WELLINGTON, July 7 (Xinhua) -- New Zealand opposition politicians said Thursday that they have been vindicated over their decision to refuse to join the U.S.-led invasion of Iraq in 2003, after the release of a report that criticized the role of the then British government in the war.
The main opposition Labour Party, which was in power under Prime Minister Helen Clark in 2003, said it stood by its decision not to send troops to help overthrow Iraqi dictator Saddam Hussein.
The official Chilcot Report on the British government's role in the war showed the Iraq invasion had sparked regional instability and left a power vacuum that had been filled by the Islamic State insurgency, Labour Party leader Andrew Little said in a statement.
At the time John Key - the current Prime Minister - had said New Zealand was "MIA" when the country's "traditional allies" were involved, while Clark argued the decision to go to war was not justified without a mandate from the UN Security Council.
However, Key's government has since committed forces to Iraq to train Iraqi troops in the fight against the Islamic State, with Key saying it was the price of being "in the club" of New Zealand's allies.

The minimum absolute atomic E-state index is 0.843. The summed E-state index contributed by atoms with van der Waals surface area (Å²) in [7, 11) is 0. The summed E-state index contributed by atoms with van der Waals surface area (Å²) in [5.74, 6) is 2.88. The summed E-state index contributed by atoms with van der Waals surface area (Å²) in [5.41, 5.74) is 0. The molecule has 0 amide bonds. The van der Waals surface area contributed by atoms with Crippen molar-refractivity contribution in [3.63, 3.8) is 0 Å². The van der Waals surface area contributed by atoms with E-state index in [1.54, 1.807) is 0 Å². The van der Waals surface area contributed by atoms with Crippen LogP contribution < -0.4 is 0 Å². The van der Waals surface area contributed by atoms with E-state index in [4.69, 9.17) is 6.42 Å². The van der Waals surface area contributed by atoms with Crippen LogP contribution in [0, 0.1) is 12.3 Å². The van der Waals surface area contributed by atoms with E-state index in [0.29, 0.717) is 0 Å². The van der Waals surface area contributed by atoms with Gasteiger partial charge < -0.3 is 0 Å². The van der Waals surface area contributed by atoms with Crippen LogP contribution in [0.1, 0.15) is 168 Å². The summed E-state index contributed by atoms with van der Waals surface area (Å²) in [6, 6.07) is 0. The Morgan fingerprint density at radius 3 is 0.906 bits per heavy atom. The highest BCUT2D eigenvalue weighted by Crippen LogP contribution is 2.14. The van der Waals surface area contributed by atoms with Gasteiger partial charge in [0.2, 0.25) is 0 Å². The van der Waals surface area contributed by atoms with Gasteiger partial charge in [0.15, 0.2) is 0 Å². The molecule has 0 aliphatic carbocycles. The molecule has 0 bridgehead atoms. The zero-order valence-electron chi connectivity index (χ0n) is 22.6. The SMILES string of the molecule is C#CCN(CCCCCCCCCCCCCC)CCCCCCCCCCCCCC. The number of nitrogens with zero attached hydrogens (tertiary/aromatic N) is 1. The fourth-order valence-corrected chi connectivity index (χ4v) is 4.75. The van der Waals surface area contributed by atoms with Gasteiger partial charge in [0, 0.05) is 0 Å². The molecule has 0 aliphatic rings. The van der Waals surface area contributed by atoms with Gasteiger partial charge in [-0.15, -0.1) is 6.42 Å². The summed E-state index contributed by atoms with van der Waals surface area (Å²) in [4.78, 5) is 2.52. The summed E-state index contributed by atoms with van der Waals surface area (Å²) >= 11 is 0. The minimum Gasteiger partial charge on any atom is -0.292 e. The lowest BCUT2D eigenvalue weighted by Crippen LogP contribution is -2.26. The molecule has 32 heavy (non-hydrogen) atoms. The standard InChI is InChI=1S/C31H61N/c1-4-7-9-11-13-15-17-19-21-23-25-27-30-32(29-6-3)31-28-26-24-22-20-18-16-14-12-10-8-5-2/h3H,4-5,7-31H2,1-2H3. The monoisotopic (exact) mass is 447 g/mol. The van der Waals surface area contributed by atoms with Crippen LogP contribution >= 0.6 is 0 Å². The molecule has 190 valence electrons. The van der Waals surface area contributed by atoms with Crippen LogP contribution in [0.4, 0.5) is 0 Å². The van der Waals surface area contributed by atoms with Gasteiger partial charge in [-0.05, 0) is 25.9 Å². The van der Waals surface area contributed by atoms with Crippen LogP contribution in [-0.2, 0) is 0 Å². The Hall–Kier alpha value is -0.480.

"The lesson for us is that going to war should never be a gung-ho decision and should certainly never be made so New Zealand can be 'in the club' with its foreign allies," said Little.
The opposition New Zealand First party said Key's government had failed to learn any lessons from the 2003 Iraq invasion.
Had Key's party been in power at the time, "they would have gone into Iraq lured by the United States, even though the invasion was based on flawed intelligence," New Zealand First defense spokesperson Ron Mark said in a statement.